• Pay rent
  • Stay sober. Keep drugs and alcohol out of the home. Be available for random drug testing.
  • Stay sober within and outside the home
  • Take care of all your chores around the house
  • Participate in weekly house meetings
  • Take par in recovery meetings (especially in affiliated centers)
  • Adhere to curfew.
  • No fighting and violence, or stealing and destroying  other’s property

How Much Does a Halfway Cost?

Rent charges differ from one home to another. Some non-profits will split rent and utility bills equally among all residents. Some private entities will charge the rent as per market rate. You can use any of the following options to meet costs of the house:

  • Insurance
  • Scholarship and grants from government-supported institutions
  • Personal savings
  • Loans or donations from family or friends
  • Bank loans or credit cards
  • Working out a payment plan with the facility

What Happens in a Halfway House?

Resources and services available in a halfway house depends on the nature of the operator, the purpose of the facility and residents housed there. Generally, houses have strict rules, accountability tests and resources to facilitate easy living. You are likely to encounter a house manager, supervisor, and landlord. Most will likely limit your stay.

Services and resources offered will also depend on the level of care in the residence. While some homes give direct access to clinical services, others provide referrals to reputable providers. The intensity of care and service types provided will depend on recovery stage of the resident. Halfway houses designed for people that are new to recovery avail more resources and structure than sober living homes with residents with a proven history of sobriety.

Most houses do not offer medical care but provide drug abuse and recovery programming. Some of these services include:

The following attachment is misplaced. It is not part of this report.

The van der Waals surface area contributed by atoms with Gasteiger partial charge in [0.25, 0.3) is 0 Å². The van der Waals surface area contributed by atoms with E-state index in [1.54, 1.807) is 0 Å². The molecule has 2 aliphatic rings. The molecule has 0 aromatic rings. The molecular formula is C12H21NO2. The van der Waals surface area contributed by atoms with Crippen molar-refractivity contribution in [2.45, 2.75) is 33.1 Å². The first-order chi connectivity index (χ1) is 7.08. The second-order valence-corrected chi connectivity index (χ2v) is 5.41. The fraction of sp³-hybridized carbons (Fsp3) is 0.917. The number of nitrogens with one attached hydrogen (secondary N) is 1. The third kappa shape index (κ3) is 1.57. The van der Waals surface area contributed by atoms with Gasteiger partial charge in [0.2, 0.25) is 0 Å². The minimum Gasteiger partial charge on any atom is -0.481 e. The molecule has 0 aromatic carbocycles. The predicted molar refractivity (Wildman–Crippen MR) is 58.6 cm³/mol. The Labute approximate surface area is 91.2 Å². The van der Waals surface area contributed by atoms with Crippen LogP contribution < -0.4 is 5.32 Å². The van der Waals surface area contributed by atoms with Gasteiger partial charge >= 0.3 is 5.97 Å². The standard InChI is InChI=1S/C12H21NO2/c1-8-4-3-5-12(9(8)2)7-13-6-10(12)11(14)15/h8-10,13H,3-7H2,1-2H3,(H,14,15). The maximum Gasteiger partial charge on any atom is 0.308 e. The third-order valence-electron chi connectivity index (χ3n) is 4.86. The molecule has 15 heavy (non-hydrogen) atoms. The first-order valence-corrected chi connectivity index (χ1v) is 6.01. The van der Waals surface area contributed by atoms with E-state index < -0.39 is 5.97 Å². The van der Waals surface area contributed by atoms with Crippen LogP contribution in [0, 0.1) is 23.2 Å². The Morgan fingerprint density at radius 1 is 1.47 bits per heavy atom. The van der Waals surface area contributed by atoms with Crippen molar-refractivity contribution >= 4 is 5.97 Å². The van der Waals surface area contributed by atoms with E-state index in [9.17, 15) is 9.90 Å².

• Drug screenings
  • Support group meetings
  • Counseling
  • Life skill development
  • Vocational training

How Long Can You Stay in a Halfway House?

Your stay period in the house varies depending on personal factors, recovery progress and the nature of problem. But most stays last between three to twenty-four months. Personal factors determine time needed to be back on your feet such as getting a job, planning for housing or feeling emotionally ready to interact with others without compromising your sobriety. If you were committed to the house for recovery (mandatory), the staff will recommend when you have achieved comfortable sobriety milestones.

Some halfway houses such as Oxford House are owned and run by non-profits. They allow members to stay as long as they want providing they abide by rules. Others only allow for a short period because of financial constraints. The periods vary between facilities depending on whether goals have been achieved, there is proof of successful transition, adherence to rules and if the client is ready to continue to uphold sobriety at home.

We know a number of halfway houses that will work perfectly for an after the treatment program. Check with us, and we will work with you.

  1. This was really informative — there is a halfway house very close to me and I didn’t fully understand how it all worked. I think it’s so important that these communities exist because humans are social and need support. Many addicts have bad relationships with their families and need a new “family”. Halfway houses sound like a great option for many recovering addicts.

  2. Thanks for clarifying what half-way houses really meant. I actually had never heard of the term residential re-entry centers for those who just got out of prison.

  3. My brother when to a halfway house and did very well. I’m so thankful for places like this. I really think it saved my brother’s life.